Nichole Davari, Marymount Manhattan College
“The Mismeasure of Poverty”
My class will explore the criticisms of the current official U.S. poverty measure for adequacy and its failure to meet the needs of people. Numerous efforts at reform have been tried, but the United States government has been unresponsive. In my class I will propose that by collecting compelling narratives of those who are classified as living under the poverty line the urgent need for reform of the measurement will become obvious. I expect to create awareness of the incompetent measurement and answer why the classification of “poor” has been unchanged since 1969.
Intern Labor Rights
“What does a just internship look like? Deconstructing the intern economy”
What are the rights of interns? How does the intersection of education, professional development, and compensation connect to broader issues of labor exploitation? Come join Intern Labor Rights in a collective exploration of what a “just” internship looks like through legal analyses, group story-sharing & visioning, and strategy-building!
Brooke McGowen, Radical Art Initiative
We will study examples of political posters from historical revolutions and discuss their powerful visual effect. Then each student will create a design to illustrate a relevant issue from today. Please bring drawing materials or tablet, etc.
Lorenzo Raymond, New York Year Zero
“Diversity of Tactics in the Civil Rights Movement 1963-1964”
Popular history characterizes the civil rights struggle as part of what historian Andrew Hartman calls the “good sixties” – a period when social movements were supposedly pacifistic and innately moderate–but the scholarly consensus is coming to agree that the Black freedom movement did not win its greatest victories until it resorted to radical and diverse tactics. CUNY historian Jeanne Theoharis recently wrote of “a dramatic shift in Civil Rights historiography… a host of new scholarship that, over the past decade, has… ushered a new set of characters and events to the stage and then begun to rewrite the entire play…the variety of tools employed in the fight for social change…reveal the “good” movement (1954-1965) only succeeded through its militant stepchild (Black Power).”
In the months leading up to “I have a dream” and President Kennedy’s proposal of the Civil Rights Act, blacks in Birmingham exploded in insurrection; even as the iconic pictures of pacifists bombarded with fire hoses were being taken, Life magazine photographer Charles Moore was injured by a brick thrown by a protester, intended for a fireman. The following month, blacks and whites exchanged gunfire in Cambridge, Maryland and Lexington, North Carolina; bottles flew at police in Jackson, Mississippi and buildings burned in Savannah, Georgia. The placid March on Washington was in many ways a victory celebration of a summer of rebellion that had put the country on notice. The months when the Civil Rights Act of 1964 wound its way through Congress, and when Malcolm X gave his “Ballot or the Bullet” speech throughout the country, were marked by similar confrontation.
As the mainstream media presents its sanitized retrospective of the movement in this era of civil rights anniversaries, join Lorenzo Raymond for a reclamation of People’s history and a salute to the mass militancy that changed America.
We will jam out and share our energy through music!
“Women inJustice: Solidarity with Marissa Alexander”
We will have a discussion on the situation of women and justice, focusing on the case of Marissa Alexander. Please, bring paper, colors, as we will create works of solidarity that we will send to Marissa in order to show her our solidarity and support. For more info, contact us: email@example.com
Jeanne Flavin and Kyle Sunderlin, Fordham University/National Advocates for Pregnant Women
“Reproductive Justice & Resistance to the Drug War”
From criminal justice to the civil child welfare system to mass media, we will explore the ways in which the U.S. drug war has been used to justify the punishment of pregnant people and their families, & offer concrete strategies for organizing drug war resistance.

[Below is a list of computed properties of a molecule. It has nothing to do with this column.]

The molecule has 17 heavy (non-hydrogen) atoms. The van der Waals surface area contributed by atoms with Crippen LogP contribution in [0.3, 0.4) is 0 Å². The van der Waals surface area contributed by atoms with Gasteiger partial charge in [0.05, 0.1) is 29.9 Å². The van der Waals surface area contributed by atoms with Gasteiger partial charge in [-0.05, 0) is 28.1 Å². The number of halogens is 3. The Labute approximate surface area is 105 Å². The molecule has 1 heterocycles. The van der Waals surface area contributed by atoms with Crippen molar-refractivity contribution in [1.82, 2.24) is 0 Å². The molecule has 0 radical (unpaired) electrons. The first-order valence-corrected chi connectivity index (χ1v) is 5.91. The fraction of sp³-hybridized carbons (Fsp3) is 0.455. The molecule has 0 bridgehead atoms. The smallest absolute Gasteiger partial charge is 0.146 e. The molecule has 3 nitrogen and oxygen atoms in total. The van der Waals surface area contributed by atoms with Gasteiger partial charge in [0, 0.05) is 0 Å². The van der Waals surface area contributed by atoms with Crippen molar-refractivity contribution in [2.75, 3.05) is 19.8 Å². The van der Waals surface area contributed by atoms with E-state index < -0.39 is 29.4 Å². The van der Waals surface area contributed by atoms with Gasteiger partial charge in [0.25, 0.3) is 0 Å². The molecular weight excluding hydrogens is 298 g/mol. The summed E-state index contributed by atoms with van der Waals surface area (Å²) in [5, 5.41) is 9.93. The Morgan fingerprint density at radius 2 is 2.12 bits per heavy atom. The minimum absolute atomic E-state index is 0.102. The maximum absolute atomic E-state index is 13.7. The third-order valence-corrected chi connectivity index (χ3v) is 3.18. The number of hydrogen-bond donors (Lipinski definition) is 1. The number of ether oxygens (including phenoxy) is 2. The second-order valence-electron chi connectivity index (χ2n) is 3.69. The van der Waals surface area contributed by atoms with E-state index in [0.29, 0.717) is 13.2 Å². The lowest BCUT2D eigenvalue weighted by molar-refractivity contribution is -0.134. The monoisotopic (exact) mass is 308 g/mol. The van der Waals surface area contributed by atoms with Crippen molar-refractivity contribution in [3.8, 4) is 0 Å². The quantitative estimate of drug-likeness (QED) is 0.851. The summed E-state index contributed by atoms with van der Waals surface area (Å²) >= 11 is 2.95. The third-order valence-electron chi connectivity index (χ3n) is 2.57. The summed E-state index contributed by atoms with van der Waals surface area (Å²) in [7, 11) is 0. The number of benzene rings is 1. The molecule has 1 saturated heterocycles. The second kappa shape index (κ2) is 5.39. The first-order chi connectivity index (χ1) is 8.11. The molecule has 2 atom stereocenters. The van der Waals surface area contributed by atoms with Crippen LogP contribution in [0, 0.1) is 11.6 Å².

Amin Husain, TIDAL
“Gentrification, Displacement, and Capitalism’s Accumulation by Dispossession”
We will look at gentrification not only as an isolated socio-historic process rooted in white supremacy, but also in its broader context and global framework as a capitalist move of accumulation by dispossession. We will also talk about new initiatives being worked on as we speak to resist gentrification citywide with liberating territory, taking direct action, building communities of resistance and food sovereignty capacity, as well as solidarity economies.
“Herbs for Hormonal Gender Transition”
Come learn about which plants support the mind and body through hormonal gender transition. What body systems do estrogen and testosterone therapy affect? How can herbs nourish those systems and restore balance if lost? This is a beginner herbalism workshop intended for trans* folks and their lovers, friends, and healers.
Carol Smith, PSC-CUNY
“Student Activism at CCNY in the 1930s: Lessons for Today”
CCNY in the years of the Great Depression was a major center of student activism which led to the formation of two national organizations, the National Student League, and the American Student Union. These students fought to maintain free tuition, to remove ROTC from campus and campaigned for financial aid and job programs from the federal government.
“Dancing for Freedom”
Inspiring, motivating, and mobilizing – this was the magic of the music inspired by the Civil Rights Movement lead by artists in all genres of music. From the church-based hymns of the Freedom Singers to the popular music of Motown, music was the “soul of the movement” according to Martin Luther King Jr. and a participatory experience that gave Civil Rights organizers and activists strength and a sense of community. DANCING FOR FREEDOM continues this legacy of strength and community through music AND dance. “People Get Ready” because “A Change is Gonna Come”, so come and “Respect” that beat and move those feet! The dance class is open to all ages and experience levels.
Gather at the Admiral Farragut statue for final words of celebration. Then we’ll walk together to the May Day rally and march at Union Square.
UPCOMING FREE UNIVERSITY EVENTS:
*Free University picnic + summer visioning session*
Saturday, May 12, 12pm
Tompkins Square Park
*“Freedom Learning Practices: From Brisbane to NYC to Oaxaca”*
Left Forum panel featuring members of the Brisbane Free University (Australia), Free University-NYC, and Unitierra (Oaxaca, Mexico)
May 30-June 1